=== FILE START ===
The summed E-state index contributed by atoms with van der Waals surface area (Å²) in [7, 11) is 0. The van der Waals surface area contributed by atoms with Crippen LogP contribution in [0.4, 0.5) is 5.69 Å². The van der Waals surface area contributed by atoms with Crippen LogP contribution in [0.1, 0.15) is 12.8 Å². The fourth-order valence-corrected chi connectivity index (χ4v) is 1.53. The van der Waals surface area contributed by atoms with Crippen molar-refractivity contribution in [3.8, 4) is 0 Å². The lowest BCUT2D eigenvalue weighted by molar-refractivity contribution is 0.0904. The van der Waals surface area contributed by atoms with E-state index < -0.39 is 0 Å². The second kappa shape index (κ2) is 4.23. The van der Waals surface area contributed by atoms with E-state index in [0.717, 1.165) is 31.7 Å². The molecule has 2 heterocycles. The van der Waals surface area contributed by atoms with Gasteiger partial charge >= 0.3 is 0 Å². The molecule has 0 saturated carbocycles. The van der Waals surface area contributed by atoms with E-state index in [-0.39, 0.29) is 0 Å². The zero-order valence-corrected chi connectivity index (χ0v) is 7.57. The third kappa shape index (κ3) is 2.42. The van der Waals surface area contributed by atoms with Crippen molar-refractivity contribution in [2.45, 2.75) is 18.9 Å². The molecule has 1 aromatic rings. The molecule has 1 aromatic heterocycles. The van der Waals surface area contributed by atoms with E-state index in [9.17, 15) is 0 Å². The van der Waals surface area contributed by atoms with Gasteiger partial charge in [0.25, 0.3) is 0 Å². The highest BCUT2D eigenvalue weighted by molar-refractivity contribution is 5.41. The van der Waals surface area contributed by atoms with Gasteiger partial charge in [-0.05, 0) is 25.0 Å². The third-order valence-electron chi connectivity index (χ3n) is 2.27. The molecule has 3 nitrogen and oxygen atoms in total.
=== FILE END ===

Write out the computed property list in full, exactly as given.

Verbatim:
The summed E-state index contributed by atoms with van der Waals surface area (Å²) in [7, 11) is 0. The van der Waals surface area contributed by atoms with Crippen LogP contribution in [0.4, 0.5) is 5.69 Å². The van der Waals surface area contributed by atoms with Crippen LogP contribution in [0.1, 0.15) is 12.8 Å². The fourth-order valence-corrected chi connectivity index (χ4v) is 1.53. The van der Waals surface area contributed by atoms with Crippen molar-refractivity contribution in [3.8, 4) is 0 Å². The lowest BCUT2D eigenvalue weighted by molar-refractivity contribution is 0.0904. The van der Waals surface area contributed by atoms with E-state index < -0.39 is 0 Å². The second kappa shape index (κ2) is 4.23. The van der Waals surface area contributed by atoms with E-state index in [0.717, 1.165) is 31.7 Å². The molecule has 2 heterocycles. The van der Waals surface area contributed by atoms with Gasteiger partial charge >= 0.3 is 0 Å². The molecule has 0 saturated carbocycles. The van der Waals surface area contributed by atoms with E-state index in [-0.39, 0.29) is 0 Å². The zero-order valence-corrected chi connectivity index (χ0v) is 7.57. The third kappa shape index (κ3) is 2.42. The van der Waals surface area contributed by atoms with Crippen molar-refractivity contribution in [2.45, 2.75) is 18.9 Å². The molecule has 1 aromatic rings. The molecule has 1 aromatic heterocycles. The van der Waals surface area contributed by atoms with E-state index in [9.17, 15) is 0 Å². The van der Waals surface area contributed by atoms with Gasteiger partial charge in [0.25, 0.3) is 0 Å². The highest BCUT2D eigenvalue weighted by molar-refractivity contribution is 5.41. The van der Waals surface area contributed by atoms with Gasteiger partial charge in [-0.05, 0) is 25.0 Å². The third-order valence-electron chi connectivity index (χ3n) is 2.27. The molecule has 3 nitrogen and oxygen atoms in total.